By Beverly A. Black
Should I dye my hair? Before you jump to conclusions and decide I am a petty, superficial woman, you must understand that this is apparently no small question in my new hometown. I now live in an area where I appear to be the only woman who, at age 52, does not dye her hair.
I wasn't always the only woman who didn't dye her hair. I used to live in Northeast Philly, where it was not uncommon to see older women in their natural state. And being a Quaker, I'm supposed to live simply. Most of the women at my Meeting don't dye their hair. They are active, vibrant women and proud of their years and the wisdom they've gained. Most have no time for silly self-indulgences like hair dye and nail polish.
Then I moved to the suburbs; Central Bucks to be exact. Right off the bat I noticed how much prettier the people seemed up here. The guys were in good shape. The women were youthful, fit and fashionable. Especially the ones in their 30's and 40's, but even the ones in their 50's and 60's had pizzazz and high heels. That seemed bizarre because we were only 25 miles from where I used to live. I referred to the experience as Stepford Wives-ish.
It took me two years and a number of back-to-school nights to put my finger on the problem. I'd noticed the manicured nails and attractive figures early on; I just hadn't realized that all these ladies dye their hair. All of them. I eye the rare woman who has let her hair mature and change with age. I even talk to them once in awhile like we're members of a secret society. Last month I complimented the pharmacist because she had hair that looked like mine. Of course, she smiled politely but didn't seem to care much either way. In fact, I think she kind of rushed through my prescriptions, but I couldn't help it. I never see women like me.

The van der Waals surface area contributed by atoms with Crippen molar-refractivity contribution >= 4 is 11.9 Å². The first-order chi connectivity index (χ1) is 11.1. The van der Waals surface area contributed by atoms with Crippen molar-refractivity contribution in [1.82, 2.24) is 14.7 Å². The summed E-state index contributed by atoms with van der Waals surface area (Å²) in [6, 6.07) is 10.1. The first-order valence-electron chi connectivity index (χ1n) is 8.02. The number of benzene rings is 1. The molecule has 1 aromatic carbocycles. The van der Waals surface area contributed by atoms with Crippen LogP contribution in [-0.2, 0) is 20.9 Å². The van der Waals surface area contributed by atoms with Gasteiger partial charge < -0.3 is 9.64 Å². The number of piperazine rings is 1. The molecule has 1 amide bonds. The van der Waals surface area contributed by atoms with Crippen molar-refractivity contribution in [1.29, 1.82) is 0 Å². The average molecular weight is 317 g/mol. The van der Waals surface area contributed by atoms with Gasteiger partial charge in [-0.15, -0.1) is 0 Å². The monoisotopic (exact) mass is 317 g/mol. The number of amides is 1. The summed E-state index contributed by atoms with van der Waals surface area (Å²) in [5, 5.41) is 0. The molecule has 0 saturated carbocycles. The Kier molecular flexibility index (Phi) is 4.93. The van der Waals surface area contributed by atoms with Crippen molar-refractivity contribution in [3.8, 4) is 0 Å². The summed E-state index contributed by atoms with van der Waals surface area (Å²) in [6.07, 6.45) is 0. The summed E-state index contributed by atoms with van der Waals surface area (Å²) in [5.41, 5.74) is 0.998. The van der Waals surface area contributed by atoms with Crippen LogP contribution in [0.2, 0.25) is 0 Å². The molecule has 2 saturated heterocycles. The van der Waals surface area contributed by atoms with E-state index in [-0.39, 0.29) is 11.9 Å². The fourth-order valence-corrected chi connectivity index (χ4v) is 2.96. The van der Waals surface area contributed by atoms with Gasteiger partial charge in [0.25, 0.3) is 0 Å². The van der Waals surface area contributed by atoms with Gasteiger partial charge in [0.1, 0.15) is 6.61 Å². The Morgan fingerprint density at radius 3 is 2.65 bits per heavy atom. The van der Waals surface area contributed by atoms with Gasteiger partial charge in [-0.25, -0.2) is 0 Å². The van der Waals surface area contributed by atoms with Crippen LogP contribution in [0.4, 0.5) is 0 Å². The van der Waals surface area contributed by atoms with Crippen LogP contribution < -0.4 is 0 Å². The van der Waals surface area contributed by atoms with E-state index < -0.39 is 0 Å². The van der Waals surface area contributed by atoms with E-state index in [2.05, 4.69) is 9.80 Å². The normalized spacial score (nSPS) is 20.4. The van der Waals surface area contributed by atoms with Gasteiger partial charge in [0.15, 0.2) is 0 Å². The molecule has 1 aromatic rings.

I'm an old mom. I had my first daughter at 35 and my second at 39. This makes me stand out at things like back-to-school nights. In fact, my 13 year old just informed me that her best friend's grandmother was younger than me. (Thanks for that, darling.) So maybe it's the age thing. Before, in my 40's, I didn't care. I wore my silver highlights as a badge of honor. Now, my attitude is beginning to change. My hair is now becoming more salt than pepper and even though I keep it short and styled and have even compiled a wardrobe that complements my hair color, I'm beginning to wonder how I'd look as a brunette again. Or, heaven forbid, a blonde. Something, anything, other than this gray old lady color.
I like to wax philosophical on occasion so, I've done some thinking about the meaning of hair color. It doesn't mean anything, you might say. Well, if it doesn't mean anything, why do women change it all the time? And why don't men change theirs? Women like to look youthful, you might say. But we're not youths! We're grown women. But women like to look their best. Since when does looking your best mean you have to deny your age? Didn't Meryl Streep look great in The Devil Wears Prada? Okay, it was a wig, but you know what I mean. How about Helen Mirren at any award show? She looks fantastic. And lastly, there's always the old stand-by: my husband likes me as a blonde, redhead, brunette, whatever. Why do we always blame the men? Do we really think they'd leave us if we wanted our hair color to match theirs?
So, I sit here in a quandary. I like my hair but fear it's getting too gray. I think I should stay true to who I really am, but think a change might be nice. And I worry that I'm losing my Philly roots (excuse the pun) and becoming more suburban. Maybe I am just a petty and paranoid woman. Does it really matter? It's only hair.
Beverly Black practices law and writes from